Connecting state and local government leaders
STATE AND LOCAL NEWS ROUNDUP | Mississippi commission selects new flag candidate for voters to consider … After protests, Portland mayor says he will leave his condo building … Surge in poll worker applications in Colorado.
The Centers for Disease Control and Prevention is asking states to be prepared to distribute Covid-19 vaccines as soon as late October. But it’s unclear whether a vaccine will really be ready by then, with many health experts expressing skepticism that either of the two furthest along in clinical trials can be safely approved that quickly. “It’s incredibly important for our country and the world to know which vaccine works, how well it works. They look like they’re going terrifically well, and what we need is to let science take over, because without that, we have no public policy,” said Dr. Larry Corey, the co-leader of coronavirus vaccine clinical trials for the COVID-19 Prevention Network under the National Institutes of Health. Corey doubted there will be sufficient time for volunteers to get the necessary two doses and to be studied by November. Saskia Popescu, an epidemiologist based in Arizona, said the timeline floated by the Trump administration raises the specter that officials are trying to rush a vaccine out the door before the Nov. 3 election. “It’s hard not to see this as a push for a pre-election vaccine,” she said. The documents sent out to states and several cities say that people who work in health care will be prioritized in the initial distribution of vaccines, as well as older people and essential workers. Lisa Stromme, a spokeswoman for the Washington State Department of Health, said her agency is beginning to develop the necessary infrastructure to distribute a vaccine. [New York Times; McClatchy; Bloomberg; CNN]
NEW FLAG | A state commission in Mississippi has selected a design with a Magnolia—the state flower—for the state's new flag. The design will next go to voters for approval this November.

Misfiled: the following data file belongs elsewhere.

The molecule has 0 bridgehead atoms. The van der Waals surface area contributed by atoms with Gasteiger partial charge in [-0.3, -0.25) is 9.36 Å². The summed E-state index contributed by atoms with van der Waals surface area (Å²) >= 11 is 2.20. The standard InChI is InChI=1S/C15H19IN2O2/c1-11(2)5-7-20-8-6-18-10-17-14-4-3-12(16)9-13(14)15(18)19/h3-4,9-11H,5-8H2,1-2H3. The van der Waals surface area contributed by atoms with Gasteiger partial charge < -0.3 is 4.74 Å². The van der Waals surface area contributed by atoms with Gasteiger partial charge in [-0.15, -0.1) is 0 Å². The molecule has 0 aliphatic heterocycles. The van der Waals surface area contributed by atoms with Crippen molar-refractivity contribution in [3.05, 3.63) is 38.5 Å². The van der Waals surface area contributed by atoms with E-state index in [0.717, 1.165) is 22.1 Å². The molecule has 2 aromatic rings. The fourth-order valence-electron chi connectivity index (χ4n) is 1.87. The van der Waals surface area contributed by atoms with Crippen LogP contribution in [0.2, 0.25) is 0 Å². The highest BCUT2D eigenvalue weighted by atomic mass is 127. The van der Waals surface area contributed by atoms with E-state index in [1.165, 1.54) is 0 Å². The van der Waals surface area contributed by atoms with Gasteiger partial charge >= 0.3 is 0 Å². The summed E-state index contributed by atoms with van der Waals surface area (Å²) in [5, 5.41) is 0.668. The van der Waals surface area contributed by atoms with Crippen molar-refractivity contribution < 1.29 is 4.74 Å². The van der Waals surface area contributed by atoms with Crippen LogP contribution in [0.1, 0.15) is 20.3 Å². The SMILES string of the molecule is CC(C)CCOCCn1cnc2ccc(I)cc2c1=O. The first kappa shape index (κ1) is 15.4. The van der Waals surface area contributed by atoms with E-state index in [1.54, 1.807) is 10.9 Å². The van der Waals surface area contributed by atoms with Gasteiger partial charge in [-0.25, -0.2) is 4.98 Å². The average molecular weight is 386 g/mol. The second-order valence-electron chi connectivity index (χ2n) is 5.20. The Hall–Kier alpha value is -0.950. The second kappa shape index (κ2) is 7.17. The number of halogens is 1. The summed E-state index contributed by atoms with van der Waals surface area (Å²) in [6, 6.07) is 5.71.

Lawmakers in the state voted earlier this summer to change the state flag, which featured the Confederate battle flag and was adopted in 1894, nearly three decades after the end of the Civil War. The state received about 3,000 submissions proposing new designs for the flag. Some of the rejected options were more outlandish than others, like one with a giant mosquito on it. The magnolia design was one of two finalists. The other had a shield and wave imagery meant to evoke the Mississippi River and the Gulf of Mexico. [Clarion Ledger]
MAYOR MOVING | Portland Mayor Ted Wheeler said that he is moving out of his condo for the other building residents’ “safety and peace” following several protests outside the building, including one on Monday where people broke windows and set fires. “I want to express my sincere apologies for the damage to our home and the fear that you are experiencing due to my position,” he told other residents in an email. “It’s unfair to all of you who have no role in politics or in my administration.” Many protests in recent weeks have arrived outside mayors’ front doors. [Oregon Live]
POLL WORKERS | Colorado county clerks say that they have seen a surge of people sending in applications to be election workers. The jobs of running polling places, processing mail-in ballots, and verifying signatures are usually filled by elderly people, but a much broader demographic is applying this year, likely due to the fact that many people are still out of work and the positions pay at least $10 per hour for multiple days. “We’ve seen a remarkable response. We’ve had hundreds per county,” said Pam Anderson, executive director of the Colorado County Clerks Association. [Denver Post]
BONELESS CHICKEN WINGS | A man in Lincoln, Nebraska made an impassioned plea before the city council recently, asking them to address the improper use of the term “boneless chicken wings.” He said more appropriate terms might be “chicken tenders” or “saucy nugs.” By changing the name, Lincoln could become “a social leader in this county,” Ander Christensen said. “We’ve been living a lie for far too long, and we know it because we feel it in our bones.” [KVRN]
Laura Maggi is the managing editor of Route Fifty and Emma Coleman is the assistant editor.